Ginny Ehrlich on Reproductive Rights and Access
What do you wish you had known when you started out in your profession?
When I started my career, I really wish I had truly understood the breadth of possibilities available to me. Early on, I had a limited view of what I could achieve professionally. But I have been extremely fortunate to have exceeded even my wildest professional dreams. So, what I have learned is that with grit and vision, anything is possible.
What is your current greatest professional challenge?
My greatest professional challenge is ensuring that every woman, no matter who she is or where she lives, has the same access to the information, services and agency to achieve what she needs to in order to live her best life. Such access has benefited my life in countless ways.
What inspires you most about your work?
My life’s work is to ensure that all people have equitable access to what they need to live their best life stories. This equitable access hinges on many educational and health factors, including getting pregnant and having children on one’s own terms and timelines. Consequently, the work we do at Power to Decide, which helps to make this possible for everyone, drives and inspires me every day.
How does your gender identity inform your work?
As someone who identifies as she/her/hers, I have experienced the joys and challenges of womanhood professionally and personally. Though I was not privileged as a child, I am undoubtedly privileged now. I am so grateful for my life and I want everyone to share the same opportunities. I work tirelessly to support all women who are peers, colleagues and team members to succeed. It is why I am so passionate about BCBenefits, a contraceptive access fund to help women with the costs associated with getting contraception. The fund is critical in ensuring that women struggling to make ends meet can get pregnant if and when they want to.
How can philanthropy support gender equity?
There are countless ways that the philanthropic community can support gender equity. My top recommendations are that they support programs, policies and systems that ensure that women can decide if, when and under what circumstances to get pregnant and have a child. That capacity is foundational for ensuring that women can achieve their educational and career aspirations. These investments are instrumental in effecting change and positive outcomes for all women across the country.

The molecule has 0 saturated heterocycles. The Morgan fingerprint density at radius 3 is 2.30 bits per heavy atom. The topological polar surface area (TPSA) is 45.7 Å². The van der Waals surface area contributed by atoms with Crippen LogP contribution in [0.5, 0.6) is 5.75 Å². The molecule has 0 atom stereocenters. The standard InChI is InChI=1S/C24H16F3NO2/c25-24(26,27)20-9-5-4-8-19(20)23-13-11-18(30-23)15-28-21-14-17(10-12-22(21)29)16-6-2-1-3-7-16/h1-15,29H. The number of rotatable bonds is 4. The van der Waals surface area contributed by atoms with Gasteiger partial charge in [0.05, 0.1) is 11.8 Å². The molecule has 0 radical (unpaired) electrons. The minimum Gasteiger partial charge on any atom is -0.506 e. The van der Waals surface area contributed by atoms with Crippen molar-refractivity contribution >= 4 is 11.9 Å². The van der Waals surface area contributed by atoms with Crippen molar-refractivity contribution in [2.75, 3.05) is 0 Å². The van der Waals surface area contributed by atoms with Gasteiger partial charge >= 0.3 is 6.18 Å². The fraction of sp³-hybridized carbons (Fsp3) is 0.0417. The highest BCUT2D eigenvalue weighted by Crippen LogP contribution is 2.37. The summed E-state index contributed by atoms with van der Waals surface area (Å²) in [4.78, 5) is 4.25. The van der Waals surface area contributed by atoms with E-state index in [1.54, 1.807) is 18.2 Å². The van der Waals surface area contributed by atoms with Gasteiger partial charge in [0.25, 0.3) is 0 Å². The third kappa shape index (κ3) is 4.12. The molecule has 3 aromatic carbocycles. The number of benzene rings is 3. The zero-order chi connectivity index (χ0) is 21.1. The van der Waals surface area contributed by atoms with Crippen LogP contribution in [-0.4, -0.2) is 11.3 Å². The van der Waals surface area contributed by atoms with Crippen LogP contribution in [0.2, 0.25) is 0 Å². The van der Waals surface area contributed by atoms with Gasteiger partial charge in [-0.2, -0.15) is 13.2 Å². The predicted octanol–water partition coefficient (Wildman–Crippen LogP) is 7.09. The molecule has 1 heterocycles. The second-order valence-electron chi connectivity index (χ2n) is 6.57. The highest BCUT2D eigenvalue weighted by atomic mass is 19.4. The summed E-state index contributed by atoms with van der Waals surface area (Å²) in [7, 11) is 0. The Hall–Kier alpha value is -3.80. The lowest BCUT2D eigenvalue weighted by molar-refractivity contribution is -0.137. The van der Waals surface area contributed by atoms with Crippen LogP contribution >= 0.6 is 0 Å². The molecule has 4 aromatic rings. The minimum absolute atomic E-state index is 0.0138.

In the next 10 years, where do you see gender equity movements taking us?
The current political environment leaves us in a challenging time. That said, we have pulled together and mobilized to act. I am hopeful that Times Up and other movements will, in the short-run, hold the line on progress made and, in the long-run, advance us even further.
More on Ginny Ehrlich:
Ginny Ehrlich is the CEO of the nonprofit Power to Decide, “the campaign to prevent unplanned pregnancy.” She previously directed the childhood obesity prevention portfolio at the Robert Wood Johnson Foundation. Ehrlich also worked at the Clinton Foundation, where she served as the Founding CEO of the Clinton Health Matters Initiative, and she was a long-time CEO of the Alliance for a Healthier Generation. Ehrlich started her career in the classroom as a health and sexuality educator, and has held several state and national leadership positions.
Ehrlich was recognized in 2012 by Health Leaders as one of the nation’s top change agents in the health sector. She lives in Washington, D.C., and she is an avid tennis player and runner.